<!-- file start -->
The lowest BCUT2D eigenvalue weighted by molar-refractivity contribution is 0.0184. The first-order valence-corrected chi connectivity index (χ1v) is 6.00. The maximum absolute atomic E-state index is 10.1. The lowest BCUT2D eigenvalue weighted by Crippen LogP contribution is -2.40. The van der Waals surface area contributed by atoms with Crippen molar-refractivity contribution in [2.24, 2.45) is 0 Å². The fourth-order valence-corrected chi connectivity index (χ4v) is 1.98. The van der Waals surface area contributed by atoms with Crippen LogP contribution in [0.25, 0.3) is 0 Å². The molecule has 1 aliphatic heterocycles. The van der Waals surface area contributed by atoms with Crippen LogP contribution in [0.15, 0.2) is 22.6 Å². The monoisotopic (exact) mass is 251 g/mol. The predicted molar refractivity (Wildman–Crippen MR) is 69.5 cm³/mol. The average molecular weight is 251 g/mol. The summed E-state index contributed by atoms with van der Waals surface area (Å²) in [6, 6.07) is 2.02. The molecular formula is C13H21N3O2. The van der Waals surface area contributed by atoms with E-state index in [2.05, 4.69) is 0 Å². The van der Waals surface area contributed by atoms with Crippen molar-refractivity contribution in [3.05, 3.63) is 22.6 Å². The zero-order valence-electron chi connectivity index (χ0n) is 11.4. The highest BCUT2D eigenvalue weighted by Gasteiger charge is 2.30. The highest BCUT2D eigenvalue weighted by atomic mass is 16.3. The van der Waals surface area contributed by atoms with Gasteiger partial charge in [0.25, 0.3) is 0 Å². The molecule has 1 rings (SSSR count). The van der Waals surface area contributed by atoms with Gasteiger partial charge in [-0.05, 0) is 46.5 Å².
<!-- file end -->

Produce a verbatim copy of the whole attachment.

The lowest BCUT2D eigenvalue weighted by molar-refractivity contribution is 0.0184. The first-order valence-corrected chi connectivity index (χ1v) is 6.00. The maximum absolute atomic E-state index is 10.1. The lowest BCUT2D eigenvalue weighted by Crippen LogP contribution is -2.40. The van der Waals surface area contributed by atoms with Crippen molar-refractivity contribution in [2.24, 2.45) is 0 Å². The fourth-order valence-corrected chi connectivity index (χ4v) is 1.98. The van der Waals surface area contributed by atoms with Crippen LogP contribution in [0.25, 0.3) is 0 Å². The molecule has 1 aliphatic heterocycles. The van der Waals surface area contributed by atoms with Crippen LogP contribution in [0.15, 0.2) is 22.6 Å². The monoisotopic (exact) mass is 251 g/mol. The predicted molar refractivity (Wildman–Crippen MR) is 69.5 cm³/mol. The average molecular weight is 251 g/mol. The summed E-state index contributed by atoms with van der Waals surface area (Å²) in [6, 6.07) is 2.02. The molecular formula is C13H21N3O2. The van der Waals surface area contributed by atoms with E-state index in [2.05, 4.69) is 0 Å². The van der Waals surface area contributed by atoms with Crippen molar-refractivity contribution in [3.05, 3.63) is 22.6 Å². The zero-order valence-electron chi connectivity index (χ0n) is 11.4. The highest BCUT2D eigenvalue weighted by Gasteiger charge is 2.30. The highest BCUT2D eigenvalue weighted by atomic mass is 16.3. The van der Waals surface area contributed by atoms with Gasteiger partial charge in [0.25, 0.3) is 0 Å². The molecule has 1 rings (SSSR count). The van der Waals surface area contributed by atoms with Gasteiger partial charge in [-0.05, 0) is 46.5 Å².